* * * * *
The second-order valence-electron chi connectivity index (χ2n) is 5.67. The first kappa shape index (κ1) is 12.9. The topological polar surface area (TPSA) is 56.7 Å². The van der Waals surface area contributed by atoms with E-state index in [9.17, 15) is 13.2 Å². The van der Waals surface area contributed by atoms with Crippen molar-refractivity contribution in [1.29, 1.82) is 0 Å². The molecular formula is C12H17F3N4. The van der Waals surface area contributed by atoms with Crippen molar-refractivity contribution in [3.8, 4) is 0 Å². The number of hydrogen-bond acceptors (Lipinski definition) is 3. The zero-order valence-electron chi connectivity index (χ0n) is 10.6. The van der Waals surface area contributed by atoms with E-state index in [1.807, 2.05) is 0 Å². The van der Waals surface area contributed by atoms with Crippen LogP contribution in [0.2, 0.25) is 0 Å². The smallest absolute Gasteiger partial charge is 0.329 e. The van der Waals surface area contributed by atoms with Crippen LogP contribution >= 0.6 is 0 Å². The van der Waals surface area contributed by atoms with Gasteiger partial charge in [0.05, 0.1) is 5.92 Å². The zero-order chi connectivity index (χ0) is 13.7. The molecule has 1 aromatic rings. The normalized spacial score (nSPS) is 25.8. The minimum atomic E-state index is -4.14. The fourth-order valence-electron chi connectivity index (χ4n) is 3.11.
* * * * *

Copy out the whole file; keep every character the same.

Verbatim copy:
The second-order valence-electron chi connectivity index (χ2n) is 5.67. The first kappa shape index (κ1) is 12.9. The topological polar surface area (TPSA) is 56.7 Å². The van der Waals surface area contributed by atoms with E-state index in [9.17, 15) is 13.2 Å². The van der Waals surface area contributed by atoms with Crippen molar-refractivity contribution in [1.29, 1.82) is 0 Å². The molecular formula is C12H17F3N4. The van der Waals surface area contributed by atoms with Crippen molar-refractivity contribution in [3.8, 4) is 0 Å². The number of hydrogen-bond acceptors (Lipinski definition) is 3. The zero-order valence-electron chi connectivity index (χ0n) is 10.6. The van der Waals surface area contributed by atoms with E-state index in [1.807, 2.05) is 0 Å². The van der Waals surface area contributed by atoms with Crippen LogP contribution in [0.2, 0.25) is 0 Å². The smallest absolute Gasteiger partial charge is 0.329 e. The van der Waals surface area contributed by atoms with Crippen LogP contribution >= 0.6 is 0 Å². The van der Waals surface area contributed by atoms with Gasteiger partial charge in [0.05, 0.1) is 5.92 Å². The zero-order chi connectivity index (χ0) is 13.7. The molecule has 1 aromatic rings. The normalized spacial score (nSPS) is 25.8. The minimum atomic E-state index is -4.14. The fourth-order valence-electron chi connectivity index (χ4n) is 3.11.